> M=matrix(0,nrow(liststates),nrow(liststates)) + for(i in 1:nrow(liststates)){ + L=listneighbour(i) + if(sum(L$prob)!=0){ + j=L$possible + M[i,j]=L$prob + } + if(sum(L$prob)==0){ + j=i + M[i,j]=1 + } + }
One can check that this matrix satisfies some properties of transition matrices. For instance, the sum per row is one,
> sum(apply(M,1,sum)!=1) [1] 0
Remember that this matrix is big, so I will not print if here. But trust me, it works (it might take a while on an old laptop, but anyone can do it). Now, if we want to visualize some paths of that chain, we can use the following algorithm. First, we need a starting point, that can be chosen randomly,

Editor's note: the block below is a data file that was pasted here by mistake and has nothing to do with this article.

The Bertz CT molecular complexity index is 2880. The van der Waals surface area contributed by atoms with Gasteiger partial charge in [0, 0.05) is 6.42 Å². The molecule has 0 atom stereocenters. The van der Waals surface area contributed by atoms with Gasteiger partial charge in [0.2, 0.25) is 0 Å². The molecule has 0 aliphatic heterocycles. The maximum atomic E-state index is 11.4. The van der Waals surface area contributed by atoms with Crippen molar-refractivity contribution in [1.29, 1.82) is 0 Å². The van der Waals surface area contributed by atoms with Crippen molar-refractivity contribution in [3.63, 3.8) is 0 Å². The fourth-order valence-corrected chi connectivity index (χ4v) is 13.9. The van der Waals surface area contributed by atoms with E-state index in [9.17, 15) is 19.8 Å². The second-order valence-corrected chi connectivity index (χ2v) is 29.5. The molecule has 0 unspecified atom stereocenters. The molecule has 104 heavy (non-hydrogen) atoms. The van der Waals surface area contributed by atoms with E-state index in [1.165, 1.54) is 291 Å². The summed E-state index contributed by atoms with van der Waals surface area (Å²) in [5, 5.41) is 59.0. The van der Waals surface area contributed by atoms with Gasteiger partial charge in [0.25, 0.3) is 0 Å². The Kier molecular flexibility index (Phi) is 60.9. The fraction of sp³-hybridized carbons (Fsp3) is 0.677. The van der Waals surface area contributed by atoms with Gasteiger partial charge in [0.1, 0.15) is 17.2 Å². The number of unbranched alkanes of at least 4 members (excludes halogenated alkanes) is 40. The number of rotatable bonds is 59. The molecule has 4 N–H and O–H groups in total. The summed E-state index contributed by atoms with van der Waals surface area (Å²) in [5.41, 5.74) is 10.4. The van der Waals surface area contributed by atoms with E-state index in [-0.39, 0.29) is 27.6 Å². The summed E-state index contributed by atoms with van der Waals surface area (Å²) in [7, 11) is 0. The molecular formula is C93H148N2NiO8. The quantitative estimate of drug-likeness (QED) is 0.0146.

> j=sample(1:nrow(liststates),size=1)
or using a given colored grid, say
> j=100
Then we plot it,
> plotsteps(liststates[j,])
Now, the code within the loop is here
> d=rep(0,nrow(liststates)) > d[j]=1 > d=d%*%M > j=sample(1:nrow(M),size=1,prob=d) > plotsteps(liststates[j,])
Here are some examples. And indeed, we end up either with all cells in blue, or all cells in red.


Now, do we have to compute that transition matrix to produce those graph (and to generate that Markov chain) ? No. Of course not… At each step, I use a Dirac measure, and use the transition matrix just to get the probability to generate then the next state. Actually, one can write a faster and more intuitive code to generate the same chain… But I should probably keep that for another post…